Heavy Metal (Gerald Potterton, 1981)

Canadian Tax Shelter Era

by Douglas Buck October 26, 2017 3 minutes (541 words) 35mm Anthology Film Archives, part of the “Gimme Shelter: Hollywood North” series

Like the anthology comic mag it’s based on, the animated film follows a series of darkly fantastical sci-fi stories, often told with an anarchical flair and loaded with tons of naughty fun – i.e., violence, big breasted women showing off their assets and drug use (the fictional Plutonium Nyborg that makes the two spacecraft pilot users so stoned they aimlessly crash into a space station, so it’s obviously as good as anything we have here on planet Earth) — with the main continuity being the green orb Loc-Nar, introduced in the wraparound story that tells of a young Earth girl in a desert house who watches in speechless horror as her newly returned astronaut father (who flies down from an orbiting space station in a corvette) is melted into nothingness by the orb he has brought home from the heavens above for her. The girl listens in terror as the evil orb introduces himself as ‘the sum of all evils’ and recounts a series of mostly random tales the orb claims fit together in detailing why he has arrived here before her.

As big of a comic book fan as I’ve always been, can’t say I was ever a reader of the full mag size Heavy Metal (or its French, apparently more sophisticated and mature predecessor, Metal Hurlant), as the American edition never seemed as wildly satirical and biting — or as dangerous — as the underground Robert Crumb-style comics of the time (not that I read a ton of those either, but they certainly seemed far more intriguing and exciting to my young impressionable mind). The film itself ended up being the mishmash of varying quality that I expected, with different animators and animation houses tackling the stories. I did find my mind wandering a bit with the fantasy segments that become far too earnest for their own good, but, saying that, there’s still plenty to recommend.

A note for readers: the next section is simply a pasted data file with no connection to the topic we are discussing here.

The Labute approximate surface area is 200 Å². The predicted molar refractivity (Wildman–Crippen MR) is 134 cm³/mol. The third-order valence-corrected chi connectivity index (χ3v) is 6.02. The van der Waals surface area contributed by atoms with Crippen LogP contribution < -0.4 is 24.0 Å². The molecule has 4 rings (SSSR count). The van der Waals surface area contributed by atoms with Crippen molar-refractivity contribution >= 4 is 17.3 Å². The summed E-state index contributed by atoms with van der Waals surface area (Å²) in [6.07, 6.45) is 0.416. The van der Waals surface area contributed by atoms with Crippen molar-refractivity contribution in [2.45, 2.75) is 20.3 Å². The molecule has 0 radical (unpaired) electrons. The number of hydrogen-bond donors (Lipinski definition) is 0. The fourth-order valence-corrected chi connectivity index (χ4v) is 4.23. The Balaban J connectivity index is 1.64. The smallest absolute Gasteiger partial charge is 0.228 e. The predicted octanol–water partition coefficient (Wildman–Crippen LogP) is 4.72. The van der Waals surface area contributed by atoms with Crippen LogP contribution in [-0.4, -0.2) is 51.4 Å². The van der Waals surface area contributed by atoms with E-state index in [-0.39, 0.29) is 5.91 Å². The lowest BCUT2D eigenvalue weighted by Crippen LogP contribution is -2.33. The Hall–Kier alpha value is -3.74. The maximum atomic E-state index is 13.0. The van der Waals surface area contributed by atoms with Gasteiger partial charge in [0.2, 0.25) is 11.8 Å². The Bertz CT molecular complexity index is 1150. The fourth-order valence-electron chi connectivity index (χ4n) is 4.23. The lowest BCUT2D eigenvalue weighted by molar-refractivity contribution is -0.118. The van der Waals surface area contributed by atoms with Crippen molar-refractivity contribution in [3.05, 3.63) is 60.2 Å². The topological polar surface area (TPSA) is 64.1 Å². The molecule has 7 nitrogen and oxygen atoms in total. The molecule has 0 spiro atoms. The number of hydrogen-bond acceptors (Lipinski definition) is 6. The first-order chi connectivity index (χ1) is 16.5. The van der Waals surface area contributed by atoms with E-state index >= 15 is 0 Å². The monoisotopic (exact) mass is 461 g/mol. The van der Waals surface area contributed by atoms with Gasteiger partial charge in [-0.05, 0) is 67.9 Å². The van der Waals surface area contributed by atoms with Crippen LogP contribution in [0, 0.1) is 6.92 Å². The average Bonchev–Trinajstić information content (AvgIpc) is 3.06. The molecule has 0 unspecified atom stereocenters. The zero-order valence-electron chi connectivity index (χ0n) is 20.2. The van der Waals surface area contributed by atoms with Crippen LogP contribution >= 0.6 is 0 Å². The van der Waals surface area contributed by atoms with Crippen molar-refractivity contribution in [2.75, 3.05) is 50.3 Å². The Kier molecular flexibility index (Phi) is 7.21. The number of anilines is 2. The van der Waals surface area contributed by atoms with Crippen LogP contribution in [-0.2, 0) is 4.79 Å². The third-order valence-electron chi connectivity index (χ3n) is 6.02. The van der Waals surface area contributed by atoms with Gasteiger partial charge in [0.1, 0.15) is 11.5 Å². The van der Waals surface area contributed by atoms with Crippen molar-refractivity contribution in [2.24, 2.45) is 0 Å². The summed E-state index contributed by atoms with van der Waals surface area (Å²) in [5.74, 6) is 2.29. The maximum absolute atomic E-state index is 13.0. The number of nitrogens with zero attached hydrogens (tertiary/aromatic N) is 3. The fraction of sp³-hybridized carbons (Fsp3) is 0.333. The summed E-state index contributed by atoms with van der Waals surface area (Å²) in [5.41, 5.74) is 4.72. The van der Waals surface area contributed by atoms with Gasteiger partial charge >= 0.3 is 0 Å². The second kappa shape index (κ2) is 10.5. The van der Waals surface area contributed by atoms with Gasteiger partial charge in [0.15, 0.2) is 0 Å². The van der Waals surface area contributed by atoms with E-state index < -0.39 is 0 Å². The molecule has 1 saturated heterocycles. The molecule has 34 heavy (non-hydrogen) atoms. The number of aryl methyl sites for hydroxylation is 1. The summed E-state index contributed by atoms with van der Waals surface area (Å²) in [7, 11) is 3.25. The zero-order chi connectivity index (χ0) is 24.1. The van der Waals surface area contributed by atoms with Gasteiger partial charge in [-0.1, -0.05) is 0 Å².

The stark, scary vibe evoking the fearful perspective of the little girl in the wraparound segment is effectively realized. The first story the orb recounts – taking place in a violent dystopian New York following cynical cabbie Harry Canyon as he picks up a gorgeous woman on the run with the ‘green orb’ — is a noir-style favorite for me, followed perhaps by both the darkly rotoscope-animated B-17 war fantasy and the silly fun space episode following the dastardly square jawed and over-confident Captain Sternn (apparently a Bernie Wrightson creation) as he finds his attempts at bribing his way out of his crimes upended by — yup — the green orb.

Along with the really majestic Elmer Bernstein orchestral score (gotta pick up that album!), there’s some nostalgic fun in hearing those familiar 80’s rock songs the film uses; with everyone from cheeseball Sammy Hagar to the clever, electronics of Devo…

I had no idea “Heavy Metal” was a Canadian tax shelter film, though thinking further on it, that it was directed by Quebec resident and animation legend Potterton certainly hinted at it. Not a great film, but still a more than worthwhile effort from that prolific Great North period. A lot of stinkers and mediocrity were churned out from those tax shelter years, but the many shining jewels made it all worthwhile.

Heavy Metal (Gerald Potterton, 1981)

Douglas Buck. Filmmaker. Full-time cinephile. Part-time electrical engineer. You can also follow Buck on “Buck a Review,” his film column of smart, snappy, at times irreverent reviews.

Buck A Review   animation   anthology film archives   canadian film   capital cost allowance period   heavy metal